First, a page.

I'm working on a system where we rely a lot of "admins / managers" emailing users from the database. One of the key features is being able to email several people at the same time, with specific information relevant to each of them. Another key feature is to be able to hand-craft emails, because it tends to be be necessary to slightly modify them each time, but having a basic template saves a lot of time.

For this, we have the typical "templates" solution, where we have a template that looks kind of like this:

Hello {{recipient.full_name}},

Your application to {{activity.title}} has been accepted. 
You have requested to participate on dates {{application.dates}}, in role {{application.role}}
Blah blah blah

The problem we are having is obviously that (as we expected), managers don't get the whole "variables" idea, and they do things like overwriting them, which doesn't let them email more than one person at a time, assuming those are not going to get replaced and that the system is broken, or even inexplicable things like "Hello {{John}}".

The big problem is that this isn't relegated, as usual, to an "admin" section where only a few power users have access to editing the templates that are automatically send out, and they're expected to know what they are doing. Every user of the system gets exposed to this problem.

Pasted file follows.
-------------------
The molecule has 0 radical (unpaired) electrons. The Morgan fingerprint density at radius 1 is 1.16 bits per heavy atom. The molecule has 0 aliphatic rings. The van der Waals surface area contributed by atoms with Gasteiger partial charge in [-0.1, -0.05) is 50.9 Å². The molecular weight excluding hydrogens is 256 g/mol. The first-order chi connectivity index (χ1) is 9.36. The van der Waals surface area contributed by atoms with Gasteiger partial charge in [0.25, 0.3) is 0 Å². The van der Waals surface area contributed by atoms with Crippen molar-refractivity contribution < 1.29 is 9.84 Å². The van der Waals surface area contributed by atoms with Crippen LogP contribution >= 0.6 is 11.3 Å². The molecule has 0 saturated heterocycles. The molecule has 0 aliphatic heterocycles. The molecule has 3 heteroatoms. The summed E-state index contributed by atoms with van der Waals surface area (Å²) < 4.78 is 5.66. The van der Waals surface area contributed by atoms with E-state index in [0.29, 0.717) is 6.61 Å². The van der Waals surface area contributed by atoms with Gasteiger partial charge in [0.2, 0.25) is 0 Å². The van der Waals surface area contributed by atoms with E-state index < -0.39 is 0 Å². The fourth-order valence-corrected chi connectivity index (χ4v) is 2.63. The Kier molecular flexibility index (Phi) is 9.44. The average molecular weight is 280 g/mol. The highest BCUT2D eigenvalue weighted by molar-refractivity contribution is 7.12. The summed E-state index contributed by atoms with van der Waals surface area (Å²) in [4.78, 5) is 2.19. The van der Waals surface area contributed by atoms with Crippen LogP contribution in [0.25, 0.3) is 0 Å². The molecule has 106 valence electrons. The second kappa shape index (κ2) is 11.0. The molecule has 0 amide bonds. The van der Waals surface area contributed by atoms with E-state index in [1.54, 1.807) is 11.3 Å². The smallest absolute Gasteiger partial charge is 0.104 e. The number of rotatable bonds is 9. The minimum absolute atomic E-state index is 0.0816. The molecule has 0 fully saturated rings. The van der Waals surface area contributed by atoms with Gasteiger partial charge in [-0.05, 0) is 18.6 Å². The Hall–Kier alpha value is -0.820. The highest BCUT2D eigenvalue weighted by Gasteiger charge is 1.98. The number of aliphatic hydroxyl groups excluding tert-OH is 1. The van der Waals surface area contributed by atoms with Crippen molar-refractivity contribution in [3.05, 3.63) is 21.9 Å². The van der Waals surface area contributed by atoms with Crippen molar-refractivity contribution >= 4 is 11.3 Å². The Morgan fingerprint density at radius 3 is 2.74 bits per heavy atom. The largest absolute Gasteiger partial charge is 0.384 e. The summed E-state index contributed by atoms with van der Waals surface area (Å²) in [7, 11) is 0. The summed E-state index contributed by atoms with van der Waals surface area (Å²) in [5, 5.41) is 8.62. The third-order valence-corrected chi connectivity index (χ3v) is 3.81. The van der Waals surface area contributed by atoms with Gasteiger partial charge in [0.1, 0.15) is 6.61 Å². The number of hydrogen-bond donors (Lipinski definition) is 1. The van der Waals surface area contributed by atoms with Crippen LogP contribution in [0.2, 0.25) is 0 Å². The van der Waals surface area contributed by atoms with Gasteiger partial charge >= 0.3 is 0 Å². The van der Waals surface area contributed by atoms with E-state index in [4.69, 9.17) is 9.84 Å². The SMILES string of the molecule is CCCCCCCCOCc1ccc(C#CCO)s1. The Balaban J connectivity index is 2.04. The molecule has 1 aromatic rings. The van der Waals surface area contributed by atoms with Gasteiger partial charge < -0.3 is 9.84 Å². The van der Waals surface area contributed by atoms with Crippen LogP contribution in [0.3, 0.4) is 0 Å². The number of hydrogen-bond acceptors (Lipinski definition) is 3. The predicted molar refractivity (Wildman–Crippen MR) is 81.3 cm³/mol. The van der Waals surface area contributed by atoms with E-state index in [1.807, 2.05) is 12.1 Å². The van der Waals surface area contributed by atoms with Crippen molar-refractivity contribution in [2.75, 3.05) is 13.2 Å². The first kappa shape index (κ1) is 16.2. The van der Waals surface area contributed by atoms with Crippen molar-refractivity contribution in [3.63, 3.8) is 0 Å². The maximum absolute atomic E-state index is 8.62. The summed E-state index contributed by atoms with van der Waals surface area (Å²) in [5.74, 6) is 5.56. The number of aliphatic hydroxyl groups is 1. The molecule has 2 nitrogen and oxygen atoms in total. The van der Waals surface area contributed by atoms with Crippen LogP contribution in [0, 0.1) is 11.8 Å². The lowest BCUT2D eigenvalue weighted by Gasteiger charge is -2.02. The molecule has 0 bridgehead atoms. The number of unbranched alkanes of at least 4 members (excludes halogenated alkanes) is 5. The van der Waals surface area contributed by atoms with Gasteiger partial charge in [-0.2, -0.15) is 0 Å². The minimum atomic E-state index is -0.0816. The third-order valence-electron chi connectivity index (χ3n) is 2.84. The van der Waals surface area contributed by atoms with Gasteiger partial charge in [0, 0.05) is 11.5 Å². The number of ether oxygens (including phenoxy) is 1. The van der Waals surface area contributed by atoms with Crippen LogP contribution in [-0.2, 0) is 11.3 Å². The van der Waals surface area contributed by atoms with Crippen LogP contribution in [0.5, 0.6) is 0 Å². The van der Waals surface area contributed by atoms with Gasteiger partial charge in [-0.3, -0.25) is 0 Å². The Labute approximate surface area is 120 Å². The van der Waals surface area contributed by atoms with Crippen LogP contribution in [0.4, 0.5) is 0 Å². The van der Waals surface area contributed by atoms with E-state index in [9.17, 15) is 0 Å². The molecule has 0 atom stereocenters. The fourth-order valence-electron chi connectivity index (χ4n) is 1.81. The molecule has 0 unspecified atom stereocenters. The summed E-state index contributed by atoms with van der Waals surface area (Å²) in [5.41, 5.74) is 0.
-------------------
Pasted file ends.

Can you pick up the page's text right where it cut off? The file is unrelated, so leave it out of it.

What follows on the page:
The obvious solution would be to replace the variables before showing this template for the user to edit, but that doesn't work when emailing several people.

This seems like a reasonably common problem, and we are kind of hoping that someone has already solved it.

Have you seen anywhere/created/can think of good solutions to this problem?


What I ended up doing based on Daniel B's answer was detecting, based on the cursor position, and the position of {{ }} in the code whether the user is currently "inside a variable" or "outside". In inside, I show a little piece of text below the big textarea explaining that this is going to get replaced, and that they can remove it completely if they want, but they can't edit it.

I do this onClick, onChange, onKeyDown, onKeyUp. For the "key" events, if we're inside a variable, I only return TRUE if the keyCode is one of a few "navigational" keys. Otherwise, I return FALSE, which effectively prevents the edition of that variable.